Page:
Odd question. My parents never had first class skills. A couple of my brothers did, but they were off starting families/careers. I learned my skills from:

  1. The handbook
  2. My PL and SPL
  3. The SM
  4. Camp Staff
  5. A WAC vet who ran the county pool as if our lives depended on knowing how to swim.

So, I don't expect parents to be able to teach my scouts 1st class skills. I have no idea why anyone would.

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Posted (edited)
On 5/22/2019 at 10:55 AM, MattR said:

I thought back to @Kudu's comment about Free Range Kids and the pros and cons of lone patrols and "troops." . . .  Would parents that want their kids to go off and do adventures consider First Class to be useful training?

 

 

Certainly Baden-Powell's First Class Award is the very definition of Free Range.  The final requirement, the First Class Journey, is a 14 mile overnight backpack or canoe trek, alone or with one peer.

No two-deep helicopters!

> The tracking probably wasn't needed and while the plant and animal identification is nice, it's not really a core skill.

> On the whole, it seems to be a bit obsolete

Despite the significant controlled risk involved in the First Class Journey, not to mention the increasing challenges of the subsequent Journey and Expedition requirements of the more advanced Awards, Baden-Powell's program has some higher outdoor aspirations.

> What skills would make a scout more adventurous?

In addition to the practical skills a Scout needs to undertake his or her Journey, B-P's requirements include Observation Skills which, for some, are the whole point of outdoor adventure:  These skills are known better in the 21st century as "mindfulness," with roots in secular Western versions of zazen and kinhin.  

"In the summer of 1898 Baden-Powell took a trip to Kashmir which convinced him that the outdoor life, enjoyed purely for its own sake without any military objective, was immensely valuable. Before setting out, he paid considerable attention to his equipment.…On this trip he adopted clothes that he would occasionally claim as the inspiration for the Boy Scout uniform; these included the Stetson he had worn in Rhodesia and a flannel shirt, but not the famous shorts. Yet in spite of all the planning, Baden-Powell viewed camping and walking in wild places as an experience which transcended practical considerations:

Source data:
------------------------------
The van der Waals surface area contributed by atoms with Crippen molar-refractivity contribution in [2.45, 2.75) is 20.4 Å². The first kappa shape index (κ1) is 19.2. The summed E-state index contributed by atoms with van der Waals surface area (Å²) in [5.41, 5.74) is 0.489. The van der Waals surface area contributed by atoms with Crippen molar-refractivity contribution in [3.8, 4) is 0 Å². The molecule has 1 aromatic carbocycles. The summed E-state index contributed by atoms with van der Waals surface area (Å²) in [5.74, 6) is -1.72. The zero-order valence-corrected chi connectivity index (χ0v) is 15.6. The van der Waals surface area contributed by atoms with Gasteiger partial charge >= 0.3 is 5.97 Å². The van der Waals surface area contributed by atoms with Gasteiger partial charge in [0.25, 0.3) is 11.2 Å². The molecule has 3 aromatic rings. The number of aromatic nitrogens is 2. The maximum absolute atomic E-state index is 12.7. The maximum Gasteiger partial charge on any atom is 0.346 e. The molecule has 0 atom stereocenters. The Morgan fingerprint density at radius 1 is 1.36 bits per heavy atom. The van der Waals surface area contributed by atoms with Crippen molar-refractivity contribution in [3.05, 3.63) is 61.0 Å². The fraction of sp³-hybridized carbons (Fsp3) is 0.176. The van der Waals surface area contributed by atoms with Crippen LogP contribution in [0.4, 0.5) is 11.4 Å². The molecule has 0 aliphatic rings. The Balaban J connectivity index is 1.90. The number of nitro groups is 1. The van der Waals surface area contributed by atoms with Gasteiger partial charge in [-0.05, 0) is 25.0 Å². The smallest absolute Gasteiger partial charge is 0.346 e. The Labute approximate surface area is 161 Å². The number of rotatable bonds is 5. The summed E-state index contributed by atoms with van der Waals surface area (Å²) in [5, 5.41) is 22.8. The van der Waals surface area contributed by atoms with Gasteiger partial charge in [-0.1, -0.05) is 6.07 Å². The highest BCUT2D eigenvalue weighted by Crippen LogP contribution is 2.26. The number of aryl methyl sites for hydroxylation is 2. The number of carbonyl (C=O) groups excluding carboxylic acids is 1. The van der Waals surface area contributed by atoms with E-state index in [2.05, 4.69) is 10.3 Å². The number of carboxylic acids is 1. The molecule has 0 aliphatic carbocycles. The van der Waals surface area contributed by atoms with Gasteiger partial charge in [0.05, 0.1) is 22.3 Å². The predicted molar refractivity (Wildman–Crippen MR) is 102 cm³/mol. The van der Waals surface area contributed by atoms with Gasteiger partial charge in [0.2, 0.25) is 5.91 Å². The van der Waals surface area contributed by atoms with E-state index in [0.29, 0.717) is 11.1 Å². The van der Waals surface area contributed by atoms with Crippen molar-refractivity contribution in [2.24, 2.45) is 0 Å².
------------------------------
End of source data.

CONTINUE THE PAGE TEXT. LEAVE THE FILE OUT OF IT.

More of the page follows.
'Going over these immense hills - especially when alone - and looking almost sheer down into the deep valleys between - one feels like a parasite on the shoulders of the world. There is such a bigness about it all, that opens and freshens up the mind. It's as good as a cold tub for the soul'."

http://www.inquiry.net/ideals/beads.htm

Those who roamed the woods alone as teens may recognize this experience: Baden-Powell's "Religion of the Woods."  Your mind chatter ceases, and your pupils dilate with interest in the subject of attention, causing the forest light to brighten and colors to saturate.   It is a quiet clarity of mind that can last many minutes, similar to the experience of ceasing intense work on a problem, only then, seemingly from out of nowhere, the answer presents itself full-blown.

Yours at 300 feet,

Kudu

http://www.kudu.net

Second Class:

Observation: Describe in writing, 20 out of 24 well assorted articles, following one minute of observation (Kim’s Game).

Follow a half-mile trail of at least 30 woodcraft signs, in 25 minutes.

Read the meaning of a series of simple tracks made in sandy or other suitable ground covering at least 20 feet. Follow real animal tracks or a trail made for you by someone else.

http://www.inquiry.net/traditional/index.htm

(To the above, I would add the tactile feel of rope work and the mental flow of Signalling.)

Edited by Kudu
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An interesting web site is "Art of Manliness".  They have some excellent discussions and ideas for boys to investigate on their paths to manhood.

One of my favorite articles there is 23 Dangerous Things You Should Let Your Kids Do"   https://www.artofmanliness.com/articles/23-dangerous-things-let-kids/   (None of 'em are  really dangerous at all...)

BTW:  I would add to the list of skills that boys should be allowed to forage for food.

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Posted (edited)